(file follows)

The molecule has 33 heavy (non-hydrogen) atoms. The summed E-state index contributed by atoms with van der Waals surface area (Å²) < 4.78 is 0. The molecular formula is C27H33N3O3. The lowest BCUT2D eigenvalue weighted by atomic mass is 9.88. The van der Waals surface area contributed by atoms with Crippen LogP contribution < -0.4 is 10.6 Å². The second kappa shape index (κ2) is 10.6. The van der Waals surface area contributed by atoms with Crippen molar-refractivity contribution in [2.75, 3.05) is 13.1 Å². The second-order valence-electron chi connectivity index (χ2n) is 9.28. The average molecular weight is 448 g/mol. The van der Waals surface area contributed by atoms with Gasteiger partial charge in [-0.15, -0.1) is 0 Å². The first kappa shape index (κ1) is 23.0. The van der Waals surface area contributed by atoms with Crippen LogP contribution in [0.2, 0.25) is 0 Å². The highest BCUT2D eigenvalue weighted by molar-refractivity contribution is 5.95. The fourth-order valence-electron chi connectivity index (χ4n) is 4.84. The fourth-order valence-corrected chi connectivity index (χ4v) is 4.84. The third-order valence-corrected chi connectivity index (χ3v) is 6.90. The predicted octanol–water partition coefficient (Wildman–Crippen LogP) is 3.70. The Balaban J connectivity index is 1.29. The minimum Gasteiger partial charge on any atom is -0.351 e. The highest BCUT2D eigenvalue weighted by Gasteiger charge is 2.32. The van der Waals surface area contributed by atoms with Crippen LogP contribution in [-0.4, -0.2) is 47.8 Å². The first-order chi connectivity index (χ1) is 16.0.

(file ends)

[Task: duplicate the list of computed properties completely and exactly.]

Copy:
The molecule has 33 heavy (non-hydrogen) atoms. The summed E-state index contributed by atoms with van der Waals surface area (Å²) < 4.78 is 0. The molecular formula is C27H33N3O3. The lowest BCUT2D eigenvalue weighted by atomic mass is 9.88. The van der Waals surface area contributed by atoms with Crippen LogP contribution < -0.4 is 10.6 Å². The second kappa shape index (κ2) is 10.6. The van der Waals surface area contributed by atoms with Crippen molar-refractivity contribution in [2.75, 3.05) is 13.1 Å². The second-order valence-electron chi connectivity index (χ2n) is 9.28. The average molecular weight is 448 g/mol. The van der Waals surface area contributed by atoms with Gasteiger partial charge in [-0.15, -0.1) is 0 Å². The first kappa shape index (κ1) is 23.0. The van der Waals surface area contributed by atoms with Crippen LogP contribution in [0.2, 0.25) is 0 Å². The highest BCUT2D eigenvalue weighted by molar-refractivity contribution is 5.95. The fourth-order valence-electron chi connectivity index (χ4n) is 4.84. The fourth-order valence-corrected chi connectivity index (χ4v) is 4.84. The third-order valence-corrected chi connectivity index (χ3v) is 6.90. The predicted octanol–water partition coefficient (Wildman–Crippen LogP) is 3.70. The Balaban J connectivity index is 1.29. The minimum Gasteiger partial charge on any atom is -0.351 e. The highest BCUT2D eigenvalue weighted by Gasteiger charge is 2.32. The van der Waals surface area contributed by atoms with Crippen LogP contribution in [-0.4, -0.2) is 47.8 Å². The first-order chi connectivity index (χ1) is 16.0.